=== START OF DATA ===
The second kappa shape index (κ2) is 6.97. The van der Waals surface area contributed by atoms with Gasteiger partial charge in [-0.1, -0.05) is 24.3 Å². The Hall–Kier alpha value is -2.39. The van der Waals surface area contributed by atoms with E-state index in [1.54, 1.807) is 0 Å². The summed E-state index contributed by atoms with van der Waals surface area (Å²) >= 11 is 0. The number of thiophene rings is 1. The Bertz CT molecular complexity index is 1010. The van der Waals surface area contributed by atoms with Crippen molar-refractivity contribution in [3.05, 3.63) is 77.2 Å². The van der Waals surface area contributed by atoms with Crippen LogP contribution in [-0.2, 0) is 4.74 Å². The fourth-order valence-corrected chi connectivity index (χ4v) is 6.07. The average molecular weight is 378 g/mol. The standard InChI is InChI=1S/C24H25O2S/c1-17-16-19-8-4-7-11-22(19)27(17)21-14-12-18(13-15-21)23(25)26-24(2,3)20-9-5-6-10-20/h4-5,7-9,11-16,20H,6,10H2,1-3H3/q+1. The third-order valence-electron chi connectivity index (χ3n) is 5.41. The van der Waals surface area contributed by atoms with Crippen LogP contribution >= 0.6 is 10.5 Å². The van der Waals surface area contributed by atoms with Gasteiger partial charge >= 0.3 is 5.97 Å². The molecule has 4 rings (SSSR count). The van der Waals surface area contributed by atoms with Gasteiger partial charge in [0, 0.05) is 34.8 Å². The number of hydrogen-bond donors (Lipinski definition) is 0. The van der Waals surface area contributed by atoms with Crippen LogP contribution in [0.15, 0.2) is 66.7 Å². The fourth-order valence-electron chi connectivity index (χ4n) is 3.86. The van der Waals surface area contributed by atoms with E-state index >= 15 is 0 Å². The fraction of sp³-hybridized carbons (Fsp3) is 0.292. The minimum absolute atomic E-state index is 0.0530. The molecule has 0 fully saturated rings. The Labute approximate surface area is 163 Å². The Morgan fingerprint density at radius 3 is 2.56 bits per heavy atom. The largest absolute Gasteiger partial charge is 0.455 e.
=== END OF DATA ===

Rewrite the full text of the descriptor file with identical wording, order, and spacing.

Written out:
The second kappa shape index (κ2) is 6.97. The van der Waals surface area contributed by atoms with Gasteiger partial charge in [-0.1, -0.05) is 24.3 Å². The Hall–Kier alpha value is -2.39. The van der Waals surface area contributed by atoms with E-state index in [1.54, 1.807) is 0 Å². The summed E-state index contributed by atoms with van der Waals surface area (Å²) >= 11 is 0. The number of thiophene rings is 1. The Bertz CT molecular complexity index is 1010. The van der Waals surface area contributed by atoms with Crippen molar-refractivity contribution in [3.05, 3.63) is 77.2 Å². The van der Waals surface area contributed by atoms with Crippen LogP contribution in [-0.2, 0) is 4.74 Å². The fourth-order valence-corrected chi connectivity index (χ4v) is 6.07. The average molecular weight is 378 g/mol. The standard InChI is InChI=1S/C24H25O2S/c1-17-16-19-8-4-7-11-22(19)27(17)21-14-12-18(13-15-21)23(25)26-24(2,3)20-9-5-6-10-20/h4-5,7-9,11-16,20H,6,10H2,1-3H3/q+1. The third-order valence-electron chi connectivity index (χ3n) is 5.41. The van der Waals surface area contributed by atoms with Crippen LogP contribution >= 0.6 is 10.5 Å². The van der Waals surface area contributed by atoms with Gasteiger partial charge >= 0.3 is 5.97 Å². The molecule has 4 rings (SSSR count). The van der Waals surface area contributed by atoms with Gasteiger partial charge in [0, 0.05) is 34.8 Å². The number of hydrogen-bond donors (Lipinski definition) is 0. The van der Waals surface area contributed by atoms with Crippen LogP contribution in [0.15, 0.2) is 66.7 Å². The fourth-order valence-electron chi connectivity index (χ4n) is 3.86. The van der Waals surface area contributed by atoms with E-state index >= 15 is 0 Å². The fraction of sp³-hybridized carbons (Fsp3) is 0.292. The minimum absolute atomic E-state index is 0.0530. The molecule has 0 fully saturated rings. The Labute approximate surface area is 163 Å². The Morgan fingerprint density at radius 3 is 2.56 bits per heavy atom. The largest absolute Gasteiger partial charge is 0.455 e.